Page:Popular Science Monthly Volume 91.djvu/591

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Popular Science Monthly

��515

��opinion on it. Names in starting systems

mean nothing. Some of the great electric

.shops unhappily put their august names to

starting systems as shoddy and unreliable

as their higher priced ones are good and

desirable. The Alcove

may mean a fine start- -^. -^^ "^

ing system fit for the £- ^ j ,

Fondulac Eight, or "

may mean a junky

thing designed for

the famous $695

Tincar.

There is of course a legiti- mate field for the sale of second- hand motorcars, and there are many responsible business men engaged in sell- ing them. The buyers who suffer in second- hand car deals are the ones who are on the hunt for unfortunates from whom hard luck has pried loose a car — and who bite on decoy advertisements, or those who go straying along the curb markets or the corner open air emporiums with full

���How Could Any One Pass This Gem By ?

Horse trading is childishly simple compared with the second-hand auto- mobile trade. There can be but a certain number of things wrong with a horse. But the motor-car may have more vices than a herd of horses

���To the Junk-Pile at Last You can junk the old car for $100 if you can't do anything else with it. This is what happens to many second-hand "bargains." A prominent dealer in second-hand cars remarked recently: "There may be exceptions here and there, but no car made prior to 1913 is worth more than $100"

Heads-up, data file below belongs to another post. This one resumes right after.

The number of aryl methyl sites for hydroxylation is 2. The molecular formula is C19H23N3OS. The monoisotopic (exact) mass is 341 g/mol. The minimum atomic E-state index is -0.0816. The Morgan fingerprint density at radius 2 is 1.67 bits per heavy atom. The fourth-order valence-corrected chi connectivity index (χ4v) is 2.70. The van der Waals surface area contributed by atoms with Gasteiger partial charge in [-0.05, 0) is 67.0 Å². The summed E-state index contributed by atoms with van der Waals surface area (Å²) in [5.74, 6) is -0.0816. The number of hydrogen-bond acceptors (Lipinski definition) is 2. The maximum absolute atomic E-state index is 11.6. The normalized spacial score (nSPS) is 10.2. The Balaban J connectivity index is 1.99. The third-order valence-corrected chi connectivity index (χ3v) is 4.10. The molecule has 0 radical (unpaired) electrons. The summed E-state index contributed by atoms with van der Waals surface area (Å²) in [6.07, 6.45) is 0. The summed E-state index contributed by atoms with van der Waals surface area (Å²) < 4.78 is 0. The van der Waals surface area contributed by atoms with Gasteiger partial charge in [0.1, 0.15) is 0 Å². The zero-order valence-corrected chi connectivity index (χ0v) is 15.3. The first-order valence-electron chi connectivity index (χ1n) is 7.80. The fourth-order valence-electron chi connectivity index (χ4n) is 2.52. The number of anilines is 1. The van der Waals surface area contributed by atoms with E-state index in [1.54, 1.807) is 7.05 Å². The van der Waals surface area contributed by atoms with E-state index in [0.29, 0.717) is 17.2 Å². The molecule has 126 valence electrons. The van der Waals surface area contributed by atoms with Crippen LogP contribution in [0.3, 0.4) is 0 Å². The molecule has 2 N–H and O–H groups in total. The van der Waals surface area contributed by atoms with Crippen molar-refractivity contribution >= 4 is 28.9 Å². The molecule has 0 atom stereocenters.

��confidence in their own smartness. Smart- ness avails one nothing in the second-hand game- — the other chap is always still smarter; else he couldn't make his salt.

Always Consult the Agency

As a matter of choice the £ t c ker after the second- ed car ought to consult the agency of that car, be- cause the agent is reliable, knows the car, and does not care to have it go out and earn either him or his firm a bad name. On the other hand, the buyer is likely to pay a bit more, because just as the agent for that make dees not want to see his cars drop too fast in value because of the lapse of a year or two, the agent of some other make always smiles when he can put over the sale of the opposition second-hand car at a low price, and still make some money at it. He does not forget to adver- tise the sale to his potential customers as showing the quick fall- off irt* value of the Hinkydink car. Also, as he's not crying his eyes out if the said Hinkydink car does not turn out well, he'll live up to his guarantee merely to the bare letter.

In spite of the re- liability of the respon- sible firms that sell second-hand cars as part of their business, the person not at all versed in the motor car game would do well to get a new car, even though it fall many grades below the second-hand car.

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